Posted by Special guest blogger on 11/3/2014 to Care of Woven Wraps
My theory about breaking in a wrap is, the more you can rub the fibres of the fabric together or over other material, the softer it will become. Please take care not to snag your wrap on anything, finger nails, watches, bracelets, rings, splinters; anything you are going touch your wrap with should be checked. With that in mind I have these techniques to help break in the toughest of linen blends or your soft and squishy combed cotton blend.
Braiding - When I got my first woven wrap I heard about braiding and looked it up on the web. This is my ‘sitting in front of the TV not even thinking about it’ technique.
Pull Throughs - Holding the end of the wrap in your left hand wrap the material round your hand and begin to pull it though the hole, tighten the hole by pulling on the short end. Pull the material through the hole until just before you get the other end, then, pull it back again. Repeat this as many times as you like. This is another one for sitting watching TV.
Wearing – With or without a baby, wearing your wrap as much as possible will speed up the process immensely. Even in bed. Or you can use it as a blanket a seat cover in the car. Contact with your heat and movement are the key here.
Washing, tumble drying and steam iron – (NOT FOR WOOLLEN WRAPS). Your wrap may need to be washed to get to get it to it’s final length, just like any store bought item of clothing it will shrink in it’s first wash. This is not a fault, it is just what happens. Most wraps can be tumble dried and ironed but always check the care instructions of your wrap, all joking aside I will not be paying for a new silk wrap if you wash it without following a care label. During the breaking in process I put a wrap into the tumble drier any time it is on and I’m not using the wrap. So I stick it in with my cloth nappies, (I take out any with aplix just incase they snag) first thing in the morning and then take it out when I’m heading out for the school run at 8.30; a lovely cozy warm sling for a lovely morning walk.
Banister weaving – This is one of my own techniques, find a sturdy banister with posts or a, well secured, stair gate. Weave the wrap in and out a couple of times and then pull it through until the other end just reaches the start of the weave. Alternatively you can stand close to the stair gate or the banister and hold both sides pull it back and forth a few times then pulling it through to work the next section and repeat until the end of the wrap. My eldest son likes to use the first way as he thinks it’s a game of tug of war. Work the entire wrap.
Boa– Another of my own techniques. Again using a banister post or a, well secured, stair gate wrap the end round the post and then over the wrap twice. Start pulling the short end and just supporting the long end so it stays straight the short end has to snake around it to move. Pull the long end to bring it back to the starting point while supporting the short end. Repeat this step a few times. To move to the next part of the wrap, don’t pull it back once. Continue until you have worked the entire wrap.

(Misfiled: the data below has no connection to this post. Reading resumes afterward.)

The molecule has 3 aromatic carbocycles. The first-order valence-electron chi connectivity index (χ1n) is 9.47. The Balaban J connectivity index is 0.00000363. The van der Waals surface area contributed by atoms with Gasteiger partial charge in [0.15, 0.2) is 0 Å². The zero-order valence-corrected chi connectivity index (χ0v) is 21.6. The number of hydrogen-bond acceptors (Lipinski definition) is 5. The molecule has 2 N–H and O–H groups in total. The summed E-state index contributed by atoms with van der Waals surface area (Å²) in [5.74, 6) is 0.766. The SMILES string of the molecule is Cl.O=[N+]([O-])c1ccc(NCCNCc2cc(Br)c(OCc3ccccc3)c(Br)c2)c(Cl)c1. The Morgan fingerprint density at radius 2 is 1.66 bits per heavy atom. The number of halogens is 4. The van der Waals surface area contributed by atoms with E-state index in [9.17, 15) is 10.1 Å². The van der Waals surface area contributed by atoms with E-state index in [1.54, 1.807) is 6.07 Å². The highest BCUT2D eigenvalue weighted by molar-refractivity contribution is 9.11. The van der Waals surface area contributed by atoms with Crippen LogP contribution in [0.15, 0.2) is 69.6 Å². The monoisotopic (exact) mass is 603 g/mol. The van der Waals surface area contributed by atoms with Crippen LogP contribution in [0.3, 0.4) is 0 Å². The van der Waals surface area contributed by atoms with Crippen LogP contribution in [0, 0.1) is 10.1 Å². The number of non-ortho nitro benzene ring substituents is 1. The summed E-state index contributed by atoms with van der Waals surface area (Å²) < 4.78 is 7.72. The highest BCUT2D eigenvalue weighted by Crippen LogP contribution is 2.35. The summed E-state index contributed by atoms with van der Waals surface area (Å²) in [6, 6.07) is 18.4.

Carries - We all have our favourite carries, or more accurately the ones we know and are comfortable with. I love breaking in a new wrap as I always try new carries to keep my interest. I like to go to my local sling library and learn a new carry with the guidance of a babywearing consultant, getting feedback and going at the right pace for me is a vital part of doing any new technique safely. Some wraps will be suitable for some carries straight away, others won’t and that it the whole point of breaking then in. For example I know that when I can do a robbin’s hip carry, easily, with a long wrap the wrap is ready for anything. So practice your carries and see how pretty each carry is in your new wrap.
Hammock under a table - (check the safety of your chosen table before trying this technique, if you are unsure at all do not tie your wrap to the table) tie your long wrap over your table with a double knot, making sure it can take the weight so the pocket is underneath. If you have soft play mats I would suggest you put these under the table too. The wrap should be a about a foot / 30cm off the floor to allow a small person to get into the hammock and it not be touching the floor. If it does touch the floor, ask the child to get out and tie the wrap a little higher. Do not untie the wrap with a child in the hammock.
Hammock with two adults - (adults should be in good health and not have any back injuries or pain anywhere in their body) lay the wrap flat on to soft play mats. Have a sensible older child lie flat on the wrap length ways keeping their hands and legs inside the wrap. At the same time the adults gently lift the end of the wrap using both hands, one foot in front of the other and standing at 45 degrees to the wrap, knees slightly bent. Once the child is about 3or 4 inches / 10 cms from the floor you can gently swing the wrap from side to side. Let the movement stop before gently lowering the wrap to the ground for the child to get out.